Instead, the film is all about the Wheelers themselves, and they're just not interesting. Danes and Parsons aren't entirely responsible for that, though I find both of their performances err substantially on hacky, one-note approaches to how their characters interact with the world. This is especially true of Parson's flat, glazed-over approach the scenes with his apparently only patient, Sandra (Amy Landecker), with whom he has pointedly go-nowhere conversations that don't advance the plot. The point being, I don't admire either lead actor, but the roles were corrupt before they got there. The film's attempt to sketch out Alex and Greg function almost entirely negatively: we see them around other adults, and we understand that they are not that. This only really works in sketching out how Alex functions as not-her-mother (Ann Dowd), and that's probably mostly because we have a pre-existing script for how mothers fuck up their daughters. Beyond that, all that really happens is that the supporting characters end up feeling much more interesting and fleshed-out than the leads: Dowd and Spencer comes as no surprise, but I truly mean everyone: the couple's friend Amal (Priyanka Chopra) has more personality, and so does the sexist guy she only dates for one scene (Aasif Mandvi), and for all that Sandra is a caricature of an emotionally inaccessible cynic, I'd much rather spend a film with her, she's been drawn so brightly. Alex and Greg are just banal people with uninteresting problems and personalities defined entirely in terms of what's most convenient for the script at any moment.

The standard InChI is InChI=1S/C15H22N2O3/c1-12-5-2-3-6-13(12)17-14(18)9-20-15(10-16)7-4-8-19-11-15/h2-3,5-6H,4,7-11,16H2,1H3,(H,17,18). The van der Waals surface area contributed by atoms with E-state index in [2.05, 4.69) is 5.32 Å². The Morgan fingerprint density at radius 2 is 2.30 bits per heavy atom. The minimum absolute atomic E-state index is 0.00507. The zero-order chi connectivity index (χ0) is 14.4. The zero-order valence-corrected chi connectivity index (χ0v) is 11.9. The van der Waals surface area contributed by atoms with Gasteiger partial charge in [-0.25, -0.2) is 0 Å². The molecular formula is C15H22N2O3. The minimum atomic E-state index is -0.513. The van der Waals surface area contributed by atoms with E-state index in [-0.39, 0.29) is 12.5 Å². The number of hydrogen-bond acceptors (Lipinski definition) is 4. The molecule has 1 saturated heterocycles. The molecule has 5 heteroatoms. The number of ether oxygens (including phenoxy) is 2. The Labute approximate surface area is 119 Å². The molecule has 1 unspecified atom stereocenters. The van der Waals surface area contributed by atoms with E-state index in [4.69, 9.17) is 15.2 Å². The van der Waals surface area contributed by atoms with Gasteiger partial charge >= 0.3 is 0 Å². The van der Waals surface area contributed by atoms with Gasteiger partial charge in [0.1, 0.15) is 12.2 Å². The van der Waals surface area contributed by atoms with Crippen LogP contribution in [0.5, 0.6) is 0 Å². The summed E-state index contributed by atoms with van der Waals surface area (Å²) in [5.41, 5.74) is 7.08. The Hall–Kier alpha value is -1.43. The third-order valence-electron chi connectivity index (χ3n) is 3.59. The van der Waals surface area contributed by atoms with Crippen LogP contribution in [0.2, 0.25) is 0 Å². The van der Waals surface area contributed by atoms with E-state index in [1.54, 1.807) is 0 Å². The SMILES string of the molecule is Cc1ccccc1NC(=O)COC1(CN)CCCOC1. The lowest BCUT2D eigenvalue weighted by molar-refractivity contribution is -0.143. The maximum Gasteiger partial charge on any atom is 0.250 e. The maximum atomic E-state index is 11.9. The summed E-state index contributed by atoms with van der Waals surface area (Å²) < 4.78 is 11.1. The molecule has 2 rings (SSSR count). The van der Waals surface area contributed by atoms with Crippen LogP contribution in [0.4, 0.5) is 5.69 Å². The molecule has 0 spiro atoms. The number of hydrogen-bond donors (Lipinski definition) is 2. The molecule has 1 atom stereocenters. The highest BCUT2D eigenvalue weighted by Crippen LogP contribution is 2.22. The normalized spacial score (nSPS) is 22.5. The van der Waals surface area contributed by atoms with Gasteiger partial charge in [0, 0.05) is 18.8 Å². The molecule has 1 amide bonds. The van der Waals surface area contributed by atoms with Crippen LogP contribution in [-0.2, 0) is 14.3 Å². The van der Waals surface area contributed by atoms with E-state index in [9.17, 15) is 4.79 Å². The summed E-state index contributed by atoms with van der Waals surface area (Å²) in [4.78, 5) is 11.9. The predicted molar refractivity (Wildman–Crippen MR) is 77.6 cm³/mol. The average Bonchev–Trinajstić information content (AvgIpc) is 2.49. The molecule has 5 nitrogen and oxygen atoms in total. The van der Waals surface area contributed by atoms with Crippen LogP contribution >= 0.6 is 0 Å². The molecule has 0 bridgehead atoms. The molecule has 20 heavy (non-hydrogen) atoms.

To go with the uninteresting protagonists, the film has an uninteresting, and frankly defective aesthetic; director Silas Howard is making a lot of choices, and almost none of them work. The exception is the way he shoots Jake and other children at play: the shifting focus and fragmentary close-ups on arms and hands create a fuzziness that works well with the themes, reminding us visually that adults do not, in fact, understand children. But that's one trick, and it only shows up a few times. Besides that, the film is lousy with overly loose handheld compositions, and frankly bizarre focal choices; when a shot has an interesting composition, as for example a terrifyingly wide-open shot of Sandra that gives her too much headroom, it tends to feel like it happened by accident, and it generally serves no apparent purpose. The film is also horribly lit and color corrected, washed in a gaudy golden-yellow glow that strips the reality of everything and directly contrasts with the raw intimacy (however trite and ineffective) of the handheld sequences.

Buried in here is the nugget of an interesting conundrum: how does a well-meaning upper-class liberal parent deal with having a child who puts their ideals to the test? What is the right way to treat a child who behaves outside of social convention? I can imagine the film triggering interesting conversations, at least. But none of them have to do with being a well-told, interesting story centered on strong characters, because none of that applies. This is dull and lifeless filmmaking about dull and lifeless people, and whatever value can be extracted from A Kid Like Jake is decidedly not worth the effort it takes to watch it.

At least it's short.